Several supply chain management executives explored innovation in the supply chain and what it takes to drive supply chain innovation consistently in a panel discussion at the 2016 Leadership in Supply Chain Management and Procurement Forum in New York on Nov. 16. The discussion, titled “Fostering Innovation Within Your Supply Chain,” included insights from:
Vice President Supplier Diversity Manager
Vice President, Global Brand Supply Chain
Vice President Supply Chain, Procurement and Trade Compliance – United States & Canada
Vice President, Head of Procurement
The discussion focused on several key supply chain management topics, including:
1. Driving Innovation from a Supply Chain Perspective
To drive innovation, supply chain professionals must have a seat at the executive table, according to Setty.
Obtaining a seat at the executive table may require hard work and patience. However, those who persevere will be able to share their ideas with executives who can provide supply chain professionals with the resources needed to deliver meaningful business improvements.
“Procurement has been able to sit at the table at the direct materials side and the indirect side,” Setty noted. “Once you get the seat at the table, you have to lay out your vision and align your objectives [with different business functions].”
2. Using Innovation to Provide Improved Products and Services
Although innovation empowers supply chain professionals to enhance their day-to-day operations and processes, it also can enable these individuals to find ways to bolster a business’ products and services.
“The technology of today is not the technology of tomorrow, so you really need to be aware today of what happened yesterday, and those who are bringing this [to the table] today are Millennials.”
Ultimately, supply chain professionals who consider the “voice of the customer” may be better equipped to drive long-lasting innovation than others. These individuals will be able to explore how operational and process innovations can lead to enhanced products and services, and as such, enable a company to provide its customers with first-rate products and services consistently.
“You still need products to do a service,” Santamaria said. “You want to hear the voice of the customer and hear what the customer wants and address the customer’s needs.”
3. The Biggest Pain Points to Overcome to Foster Innovation
Understanding a business’ target audience is crucial, regardless of industry. If a company allocates the necessary time and resources to learn about its target audience, it will be able to find innovative ways to connect with them day after day.
Furthermore, leveraging best-in-class technologies may make a world of difference for supply chain professionals who want to foster innovation. These technologies can make it easier for supply chain professionals to understand why customers may select one brand over another, collect customer feedback over an extended period of time and retrieve actionable insights that can be used to drive their companies forward.
“There is a lot of technology in terms of doing more customer listening. You can find out what the customer wants and find out what the next trend will be,” Entrup said.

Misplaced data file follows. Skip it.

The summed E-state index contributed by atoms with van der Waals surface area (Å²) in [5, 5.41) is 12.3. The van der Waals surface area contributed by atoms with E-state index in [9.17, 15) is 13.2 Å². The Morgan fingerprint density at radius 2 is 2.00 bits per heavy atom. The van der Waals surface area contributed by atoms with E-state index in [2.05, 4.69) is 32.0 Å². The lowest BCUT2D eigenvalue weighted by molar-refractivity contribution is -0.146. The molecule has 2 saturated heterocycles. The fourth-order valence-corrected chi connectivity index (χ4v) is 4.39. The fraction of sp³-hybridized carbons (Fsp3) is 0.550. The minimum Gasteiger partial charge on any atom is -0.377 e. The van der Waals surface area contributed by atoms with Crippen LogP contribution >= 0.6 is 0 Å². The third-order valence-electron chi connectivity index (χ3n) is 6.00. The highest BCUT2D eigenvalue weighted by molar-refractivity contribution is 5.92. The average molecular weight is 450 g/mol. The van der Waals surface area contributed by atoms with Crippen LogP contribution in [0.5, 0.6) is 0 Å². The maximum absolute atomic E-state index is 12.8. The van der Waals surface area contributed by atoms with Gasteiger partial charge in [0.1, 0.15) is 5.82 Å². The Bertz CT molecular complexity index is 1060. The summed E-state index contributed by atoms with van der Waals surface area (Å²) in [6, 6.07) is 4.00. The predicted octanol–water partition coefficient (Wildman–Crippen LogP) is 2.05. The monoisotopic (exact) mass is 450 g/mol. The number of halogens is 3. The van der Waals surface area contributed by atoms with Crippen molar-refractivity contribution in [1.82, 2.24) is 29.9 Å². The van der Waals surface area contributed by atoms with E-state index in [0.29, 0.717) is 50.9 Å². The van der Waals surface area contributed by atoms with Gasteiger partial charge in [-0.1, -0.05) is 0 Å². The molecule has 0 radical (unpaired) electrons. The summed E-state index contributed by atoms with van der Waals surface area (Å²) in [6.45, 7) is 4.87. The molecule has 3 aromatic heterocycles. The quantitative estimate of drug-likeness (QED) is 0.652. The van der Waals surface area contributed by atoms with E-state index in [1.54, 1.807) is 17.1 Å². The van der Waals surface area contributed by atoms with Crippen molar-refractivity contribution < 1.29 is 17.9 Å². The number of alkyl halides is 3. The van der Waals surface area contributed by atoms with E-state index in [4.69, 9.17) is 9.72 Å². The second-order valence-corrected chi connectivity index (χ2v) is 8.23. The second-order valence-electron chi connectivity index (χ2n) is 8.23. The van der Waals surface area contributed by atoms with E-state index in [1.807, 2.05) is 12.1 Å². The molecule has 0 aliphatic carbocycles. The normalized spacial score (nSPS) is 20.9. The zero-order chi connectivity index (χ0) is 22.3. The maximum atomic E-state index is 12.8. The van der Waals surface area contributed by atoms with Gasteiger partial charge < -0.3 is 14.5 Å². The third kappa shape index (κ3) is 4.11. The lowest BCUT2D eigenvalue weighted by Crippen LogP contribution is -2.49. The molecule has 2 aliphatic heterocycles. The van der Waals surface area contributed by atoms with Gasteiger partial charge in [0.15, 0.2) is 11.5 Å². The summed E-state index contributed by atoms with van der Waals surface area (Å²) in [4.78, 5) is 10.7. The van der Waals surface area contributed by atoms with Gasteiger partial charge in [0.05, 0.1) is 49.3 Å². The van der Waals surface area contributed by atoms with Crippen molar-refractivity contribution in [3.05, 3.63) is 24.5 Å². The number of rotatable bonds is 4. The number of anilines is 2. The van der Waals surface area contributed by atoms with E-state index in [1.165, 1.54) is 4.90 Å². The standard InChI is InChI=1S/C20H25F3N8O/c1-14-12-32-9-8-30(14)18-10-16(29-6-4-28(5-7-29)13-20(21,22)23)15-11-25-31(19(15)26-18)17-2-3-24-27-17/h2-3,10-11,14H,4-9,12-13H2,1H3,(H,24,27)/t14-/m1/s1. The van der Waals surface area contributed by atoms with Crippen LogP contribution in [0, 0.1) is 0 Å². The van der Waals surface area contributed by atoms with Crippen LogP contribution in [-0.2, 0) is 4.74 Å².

Finding the right partners may empower supply chain professionals to innovate. And with an innovative partner at their disposal, supply chain professionals could drive collaboration that leads to unparalleled innovation.
“[Using partnerships] seems to be a road that from a supply chain perspective seems to have a lot of legs and will be a big part of our future,” Entrup noted.
4. Driving Continuous Improvement Along the Supply Chain
Innovation must remain an ongoing priority for supply chain professionals, one that requires the use of technology and forecasting tools.
“You want to hear the voice of the customer and hear what the customer wants and address the customer’s needs.”
Technology continues to evolve, and the supply chain is changing accordingly. Thus, supply chain professionals must be ready to use the technology that is available to understand the supply chain and find ways to improve it.
In addition, supply chain professionals must recognize that new technology could become available that may force them to rethink the way they look at their supply chain operations for years to come and respond accordingly.
“Continuous improvement by itself is a pain point. … You have to cope with the traditional supply chain and the new view of the digital supply chain,” Santamaria stated. “The [digital] supply chain depends on the regular supply chain at the same time.”
5. Leveraging New Talent to Foster Innovation
Santamaria pointed out the supply chain is like the heart, and new talent helps keep the heart pumping consistently.
“Talent is part of the new stream of ideas that is coming to the table,” Santamaria said. “The technology of today is not the technology of tomorrow, so you really need to be aware today of what happened yesterday, and those who are bringing this [to the table] today are Millennials.”
The Millennial workforce is growing, and organizations must find ways to connect with Millennials to ensure their supply chain operations remain successful. By doing so, an organization may be able to reap the benefits of a superior talent pool and gain a long-lasting competitive advantage over its rivals.